Return to LA: Hooray for Hollywoo(d)!

In the summers of 1995-1997, I spent three amazing, magical, life-changing long weekends in Los Angeles. In October of 2018, once my memories of LA were old enough to get drunk there, I returned.

These are the stories of my return to the City of Angels.

And the jags with the mixtapes.

But First, A Quick Summary

I’m kind of skipping over a day of the trip, here, ’cause, well, it was two things that either require no explanation or utterly defy it.

In the afternoon I made a trip to Universal Studios, which I had visited in both 1983 and 1997, so, yes, this qualified for the “nostalgia tour” portion of the trip. The rides were decent, the crowds a fraction of those at Disneyland (I got into the biggest marquee ride in about five minutes, and that was with stops to watch videos by the Harry Potter cast), but as theme parks go, it’s still just a shadow of its younger sibling in Orlando. But that’s not entirely fair, since Universal Studios Orlando can spread out and be as lavish as they want, while Universal Studios Hollywood is a mini-theme park latched onto a working film/TV studio, so there’s really only so much space.

Rides and restaurants based on Harry Potter, the Simpsons, Transformers, Despicable Me, and a little bit The Mummy were fun, the Waterworld stunt show was impressive, but then there’s the studio tour, which now includes two 3D experiences based on Peter Jackson’s King Kong and the Fasts and Furiousesand also the exact same animatronic shark from 1983.

I suppose realistic sharks aren’t on-brand for the Jaws movies.

I guess some things are just institutions. 

That evening I made my way downtown… and isn’t rush hour LA traffic just a joy… to meet up with friends also in LA for a show called Lucha VaVOOM

There is little point in trying to blog about that experience. I have only words. And words cannot do it justice. So here’s this.

GLORIOUS.

Anyhoo. Our top story this entry.

Back When: LAFF ’95

Why is it that I’m devoted enough to comic book television that last season I watched and ranked 22 different shows, some of which were excruciating to get through? Because there was a time when seeing superheroes I loved on television was a rarity. Something rare and special to be clung to, no matter how dumb the villains could be. And so it was that I spent four years religiously watching, taping, and rewatching Lois and Clark: The New Adventures of Superman.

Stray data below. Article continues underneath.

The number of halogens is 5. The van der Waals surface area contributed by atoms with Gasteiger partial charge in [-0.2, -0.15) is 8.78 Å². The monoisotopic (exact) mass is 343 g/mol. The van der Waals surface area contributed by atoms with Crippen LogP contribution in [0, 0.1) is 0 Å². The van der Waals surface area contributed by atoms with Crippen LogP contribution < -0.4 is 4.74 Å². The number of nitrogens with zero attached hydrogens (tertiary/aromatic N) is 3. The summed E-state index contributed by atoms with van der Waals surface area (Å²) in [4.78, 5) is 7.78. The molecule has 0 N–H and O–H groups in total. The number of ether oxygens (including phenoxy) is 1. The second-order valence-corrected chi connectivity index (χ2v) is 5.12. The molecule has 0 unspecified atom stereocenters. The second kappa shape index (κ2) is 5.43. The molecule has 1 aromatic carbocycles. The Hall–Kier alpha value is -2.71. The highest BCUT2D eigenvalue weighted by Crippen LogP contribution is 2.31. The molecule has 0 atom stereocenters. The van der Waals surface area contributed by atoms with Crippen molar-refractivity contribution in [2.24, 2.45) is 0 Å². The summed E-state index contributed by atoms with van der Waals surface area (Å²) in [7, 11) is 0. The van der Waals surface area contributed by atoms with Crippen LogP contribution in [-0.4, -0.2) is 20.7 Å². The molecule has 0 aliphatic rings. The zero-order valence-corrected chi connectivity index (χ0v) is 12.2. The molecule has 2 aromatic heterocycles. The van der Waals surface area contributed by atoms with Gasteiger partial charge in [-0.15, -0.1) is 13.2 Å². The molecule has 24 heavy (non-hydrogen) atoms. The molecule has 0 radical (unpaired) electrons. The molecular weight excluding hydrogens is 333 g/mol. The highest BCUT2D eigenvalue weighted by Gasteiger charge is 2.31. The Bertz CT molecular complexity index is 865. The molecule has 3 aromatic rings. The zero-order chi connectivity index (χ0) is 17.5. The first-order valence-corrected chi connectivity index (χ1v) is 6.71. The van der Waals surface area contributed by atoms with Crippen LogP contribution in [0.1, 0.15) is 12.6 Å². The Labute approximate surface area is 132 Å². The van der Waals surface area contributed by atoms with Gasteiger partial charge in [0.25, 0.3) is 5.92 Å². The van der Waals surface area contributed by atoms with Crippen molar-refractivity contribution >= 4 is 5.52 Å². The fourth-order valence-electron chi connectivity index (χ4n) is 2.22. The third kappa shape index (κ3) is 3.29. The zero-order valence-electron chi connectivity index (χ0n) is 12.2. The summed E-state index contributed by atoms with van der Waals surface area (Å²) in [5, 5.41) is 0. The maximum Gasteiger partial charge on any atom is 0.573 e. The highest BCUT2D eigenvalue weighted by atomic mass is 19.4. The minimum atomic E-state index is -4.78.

As good as it got in 1993.

I came to this show right before I started exploring these newfangled things my friends were on about called “email” and “webpages.” And so did I join an online community devoted to the show, the Fans of Lois and Clark, or “FOLCs.” A group that existed through email, because while discussion boards very obviously existed and had done for quite some time, the email list was less troll-infested, flame-war free, and a more positive experience. 

Positive enough that in the summer following season two, many of us agreed to all meet in Los Angeles, see the Warner Bros. studio, and have ourselves a big, nerdy party.

It was a weekend of non-stop fun, where people who had been names on a screen became the closest of close friends, even if only for a few days. Groups of us hit Disneyland, went to Venice Beach. We had a costume party and a big fancy dinner attended by K Callan, who played Superman’s mother on the show. And of course, the Warner Bros. studio tour.

I’m next to the traffic light. In an Edmonton Fringe graphic t-shirt. Thanks for dressing up, Young Me.

We not only saw all of the usual tour stops, they let us into two of the soundstages: Clark Kent’s apartment, and the Daily Planet.

Gathered in the bullpen.

Where we were met for a Q&A/meet and greet with the show’s producers, K Callan… and to our surprise, Dean Cain, Teri Hatcher, and Justin Whalen, the second Jimmy Olsen. Which was bold, because the recasting was not met with the openest of arms. Justin made himself some die-hard fans that afternoon.

It was a magical three days that not even a sudden case of stomach flu or maybe food poisoning on the last morning could spoil. There was no question about going back the next summer, or the summer after that. I think they may have kept it going until 2000, or maybe that was just a reunion. And maybe the studio tour was never as awesome as that first trip, but each Los Angeles FOLC Fest remained magical. Each time was a reunion with treasured friends, and a chance to make new ones.